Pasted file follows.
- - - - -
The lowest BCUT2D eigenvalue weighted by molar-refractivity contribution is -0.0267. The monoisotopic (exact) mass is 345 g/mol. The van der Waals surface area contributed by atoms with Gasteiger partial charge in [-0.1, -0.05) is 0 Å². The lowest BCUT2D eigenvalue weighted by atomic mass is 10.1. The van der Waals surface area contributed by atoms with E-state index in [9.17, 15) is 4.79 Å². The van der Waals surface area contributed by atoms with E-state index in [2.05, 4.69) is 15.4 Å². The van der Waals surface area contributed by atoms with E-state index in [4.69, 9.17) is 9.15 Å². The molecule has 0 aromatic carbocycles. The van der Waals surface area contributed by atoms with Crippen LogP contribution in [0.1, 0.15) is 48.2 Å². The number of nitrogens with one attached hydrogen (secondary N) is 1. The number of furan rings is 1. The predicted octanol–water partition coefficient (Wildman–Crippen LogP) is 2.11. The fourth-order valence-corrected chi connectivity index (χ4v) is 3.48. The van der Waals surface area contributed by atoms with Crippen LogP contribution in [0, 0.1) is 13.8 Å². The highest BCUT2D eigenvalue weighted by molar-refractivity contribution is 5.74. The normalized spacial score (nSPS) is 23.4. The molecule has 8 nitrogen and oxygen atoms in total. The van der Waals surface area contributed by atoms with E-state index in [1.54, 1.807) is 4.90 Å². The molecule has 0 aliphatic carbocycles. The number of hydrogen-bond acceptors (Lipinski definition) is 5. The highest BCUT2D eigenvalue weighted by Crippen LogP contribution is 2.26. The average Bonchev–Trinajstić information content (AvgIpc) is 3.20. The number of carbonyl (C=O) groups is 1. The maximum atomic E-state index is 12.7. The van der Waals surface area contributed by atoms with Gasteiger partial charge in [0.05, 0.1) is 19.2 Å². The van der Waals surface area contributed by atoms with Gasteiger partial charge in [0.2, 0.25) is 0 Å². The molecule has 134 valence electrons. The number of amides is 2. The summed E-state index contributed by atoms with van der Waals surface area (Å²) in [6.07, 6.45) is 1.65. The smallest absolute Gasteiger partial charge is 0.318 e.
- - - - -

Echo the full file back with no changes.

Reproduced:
The lowest BCUT2D eigenvalue weighted by molar-refractivity contribution is -0.0267. The monoisotopic (exact) mass is 345 g/mol. The van der Waals surface area contributed by atoms with Gasteiger partial charge in [-0.1, -0.05) is 0 Å². The lowest BCUT2D eigenvalue weighted by atomic mass is 10.1. The van der Waals surface area contributed by atoms with E-state index in [9.17, 15) is 4.79 Å². The van der Waals surface area contributed by atoms with E-state index in [2.05, 4.69) is 15.4 Å². The van der Waals surface area contributed by atoms with E-state index in [4.69, 9.17) is 9.15 Å². The molecule has 0 aromatic carbocycles. The van der Waals surface area contributed by atoms with Crippen LogP contribution in [0.1, 0.15) is 48.2 Å². The number of nitrogens with one attached hydrogen (secondary N) is 1. The number of furan rings is 1. The predicted octanol–water partition coefficient (Wildman–Crippen LogP) is 2.11. The fourth-order valence-corrected chi connectivity index (χ4v) is 3.48. The van der Waals surface area contributed by atoms with Crippen LogP contribution in [0, 0.1) is 13.8 Å². The highest BCUT2D eigenvalue weighted by molar-refractivity contribution is 5.74. The normalized spacial score (nSPS) is 23.4. The molecule has 8 nitrogen and oxygen atoms in total. The van der Waals surface area contributed by atoms with E-state index in [1.54, 1.807) is 4.90 Å². The molecule has 0 aliphatic carbocycles. The number of hydrogen-bond acceptors (Lipinski definition) is 5. The highest BCUT2D eigenvalue weighted by Crippen LogP contribution is 2.26. The average Bonchev–Trinajstić information content (AvgIpc) is 3.20. The number of carbonyl (C=O) groups is 1. The maximum atomic E-state index is 12.7. The van der Waals surface area contributed by atoms with Gasteiger partial charge in [0.05, 0.1) is 19.2 Å². The van der Waals surface area contributed by atoms with Gasteiger partial charge in [0.2, 0.25) is 0 Å². The molecule has 134 valence electrons. The number of amides is 2. The summed E-state index contributed by atoms with van der Waals surface area (Å²) in [6.07, 6.45) is 1.65. The smallest absolute Gasteiger partial charge is 0.318 e.